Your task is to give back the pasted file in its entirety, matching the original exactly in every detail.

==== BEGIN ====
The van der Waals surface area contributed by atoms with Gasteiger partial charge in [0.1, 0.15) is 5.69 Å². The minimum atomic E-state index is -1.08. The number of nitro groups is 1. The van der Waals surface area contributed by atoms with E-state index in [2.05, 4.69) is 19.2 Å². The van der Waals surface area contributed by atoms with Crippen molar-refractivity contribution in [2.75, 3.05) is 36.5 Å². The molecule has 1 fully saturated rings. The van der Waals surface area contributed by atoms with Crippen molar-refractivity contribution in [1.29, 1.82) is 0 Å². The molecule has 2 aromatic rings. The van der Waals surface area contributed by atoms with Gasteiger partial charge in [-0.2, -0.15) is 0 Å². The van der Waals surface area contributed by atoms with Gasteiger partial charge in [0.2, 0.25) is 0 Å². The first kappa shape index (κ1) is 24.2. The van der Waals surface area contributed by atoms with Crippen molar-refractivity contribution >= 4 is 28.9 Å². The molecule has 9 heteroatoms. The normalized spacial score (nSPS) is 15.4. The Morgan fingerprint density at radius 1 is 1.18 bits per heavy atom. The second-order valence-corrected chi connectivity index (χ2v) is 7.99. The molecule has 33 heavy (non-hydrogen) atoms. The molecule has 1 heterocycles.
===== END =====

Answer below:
The van der Waals surface area contributed by atoms with Gasteiger partial charge in [0.1, 0.15) is 5.69 Å². The minimum atomic E-state index is -1.08. The number of nitro groups is 1. The van der Waals surface area contributed by atoms with E-state index in [2.05, 4.69) is 19.2 Å². The van der Waals surface area contributed by atoms with Crippen molar-refractivity contribution in [2.75, 3.05) is 36.5 Å². The molecule has 1 fully saturated rings. The van der Waals surface area contributed by atoms with Crippen molar-refractivity contribution in [1.29, 1.82) is 0 Å². The molecule has 2 aromatic rings. The van der Waals surface area contributed by atoms with Gasteiger partial charge in [-0.2, -0.15) is 0 Å². The van der Waals surface area contributed by atoms with Gasteiger partial charge in [0.2, 0.25) is 0 Å². The first kappa shape index (κ1) is 24.2. The van der Waals surface area contributed by atoms with Crippen molar-refractivity contribution >= 4 is 28.9 Å². The molecule has 9 heteroatoms. The normalized spacial score (nSPS) is 15.4. The Morgan fingerprint density at radius 1 is 1.18 bits per heavy atom. The second-order valence-corrected chi connectivity index (χ2v) is 7.99. The molecule has 33 heavy (non-hydrogen) atoms. The molecule has 1 heterocycles.